Featured Videos

Your JavaScript is turned off or you have an old version of Adobe's Flash Player. Get the latest Flash player.
Five Patients Given Experimental Ebola Drug Said to Be Improvingi
X
Carol Pearson
August 19, 2014 11:43 PM
The World Health Organization has approved the use of experimental treatments for Ebola patients in West Africa. The Ebola outbreak there is unprecedented, the disease deadly. The number of people who have died from Ebola has surpassed 1,200. VOA's Carol Pearson reports on the ethical considerations of allowing experimental drugs to be used.
Video

Video Five Patients Given Experimental Ebola Drug Said to Be Improving

The World Health Organization has approved the use of experimental treatments for Ebola patients in West Africa. The Ebola outbreak there is unprecedented, the disease deadly. The number of people who have died from Ebola has surpassed 1,200. VOA's Carol Pearson reports on the ethical considerations of allowing experimental drugs to be used.
Video

Video In Ukraine, Fear and Distrust Remain Where Fighting has Stopped

As the Ukrainian military reclaims control of eastern cities from pro-Russian separatists, residents are getting a chance to rebuild their lives. VOA's Gabe Joselow reports from the town of Kramatorsk in Donetsk province, where a sense of fear is still in the air, and distrust of the government in Kyiv still runs deep.
Video

Video China Targets Overseas Assets of Corrupt Officials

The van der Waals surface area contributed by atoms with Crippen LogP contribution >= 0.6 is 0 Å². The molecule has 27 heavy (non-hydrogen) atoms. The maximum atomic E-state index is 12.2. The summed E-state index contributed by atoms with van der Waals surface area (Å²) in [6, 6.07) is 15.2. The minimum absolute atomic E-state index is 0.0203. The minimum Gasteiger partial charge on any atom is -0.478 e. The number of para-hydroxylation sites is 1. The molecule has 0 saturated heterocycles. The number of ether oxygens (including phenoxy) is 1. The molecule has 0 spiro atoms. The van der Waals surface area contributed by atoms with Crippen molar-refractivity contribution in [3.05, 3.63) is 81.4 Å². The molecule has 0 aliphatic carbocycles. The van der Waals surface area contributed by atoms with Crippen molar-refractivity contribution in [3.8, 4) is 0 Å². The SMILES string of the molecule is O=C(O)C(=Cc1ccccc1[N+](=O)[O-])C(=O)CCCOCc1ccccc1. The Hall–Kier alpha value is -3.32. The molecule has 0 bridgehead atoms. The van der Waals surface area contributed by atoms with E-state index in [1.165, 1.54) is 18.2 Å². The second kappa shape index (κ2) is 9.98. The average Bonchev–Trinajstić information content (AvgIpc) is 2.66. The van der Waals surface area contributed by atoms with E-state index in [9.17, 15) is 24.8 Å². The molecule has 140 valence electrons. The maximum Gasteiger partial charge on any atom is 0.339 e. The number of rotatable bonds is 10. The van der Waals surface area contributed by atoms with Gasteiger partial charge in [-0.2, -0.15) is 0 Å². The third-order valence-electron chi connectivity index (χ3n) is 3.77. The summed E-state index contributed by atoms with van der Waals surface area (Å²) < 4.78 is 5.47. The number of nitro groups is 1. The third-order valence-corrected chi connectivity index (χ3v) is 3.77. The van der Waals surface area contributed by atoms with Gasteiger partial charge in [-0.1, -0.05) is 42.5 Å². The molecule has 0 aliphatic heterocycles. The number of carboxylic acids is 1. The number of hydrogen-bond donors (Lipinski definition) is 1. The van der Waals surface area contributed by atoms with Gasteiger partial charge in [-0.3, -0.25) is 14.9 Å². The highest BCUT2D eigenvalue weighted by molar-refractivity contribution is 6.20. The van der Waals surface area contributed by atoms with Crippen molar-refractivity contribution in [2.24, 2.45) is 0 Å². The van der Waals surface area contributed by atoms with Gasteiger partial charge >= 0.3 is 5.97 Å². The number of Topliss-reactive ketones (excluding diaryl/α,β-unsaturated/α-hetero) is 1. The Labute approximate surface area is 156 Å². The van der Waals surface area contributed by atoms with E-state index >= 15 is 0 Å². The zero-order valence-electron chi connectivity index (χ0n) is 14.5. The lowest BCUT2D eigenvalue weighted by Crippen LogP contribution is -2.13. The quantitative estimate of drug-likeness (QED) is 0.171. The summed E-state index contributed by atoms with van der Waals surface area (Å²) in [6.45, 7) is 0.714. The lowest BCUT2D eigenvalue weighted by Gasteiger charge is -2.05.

As China presses forward with its anti-graft effort, authorities are targeting corrupt officials who have sent family members and assets overseas. The efforts have stirred up a debate at home on exactly how many officials take that route and how likely it is they will be caught. Rebecca Valli has this report.
Video

Video Leading The Fight Against Islamic State, Kurds Question Iraqi Future

Western countries including the United States have begun arming the Kurdish Peshmerga forces in northern Iraq to aid their battle against extremist Sunni militants from the Islamic State. But there are concerns that a heavily-armed Kurdistan Regional Government, or KRG, might seek to declare independence and cause the break-up of the Iraqi state. As Henry Ridgwell reports from London, the KRG says it will only seek greater autonomy from Baghdad.
Video

Video In Rural Kenya, Pressure Builds Against Female Circumcision

In some Kenyan communities, female genital mutilation remains a rite of passage. But activists are pushing back, with education for girls and with threats of punishment those who perform the circumcision. Mohammed Yusuf looks at the practice in the rural eastern community of Tharaka-Nithi.
Video

Video For Obama, Racial Violence is Personal Issue

The racial violence in the St. Louis suburb of Ferguson is presenting U.S. President Barack Obama with an issue to which he has a deep personal connection. To many Americans, Obama's election as America's first black president marked a turning point in race relations in the United States, and Obama has made ending the violence a policy priority. On Monday he issued a new call for calm and understanding. Luis Ramirez reports from the White House.
Video

Video Clinton-Obama Relationship Could Impact 2016 Election

President Barack Obama and former Secretary of State Hillary Clinton have a long and complicated relationship. That relationship took another turn recently when Clinton criticized the president’s foreign policy. VOA National Correspondent Jim Malone reports there is renewed attention on the Clinton-Obama relationship as Hillary Clinton considers running for
Video

Video Iran Looks to Maintain Influence in Baghdad With New Shia PM

Washington and Tehran share the goal of stopping Syrian-based militants in Iraq. But experts say it's Iran, not the United States, that will most influence how the new government in Baghdad approaches internal reforms and the war in Syria. VOA State Department Correspondent Scott Stearns has the story.

AppleAndroid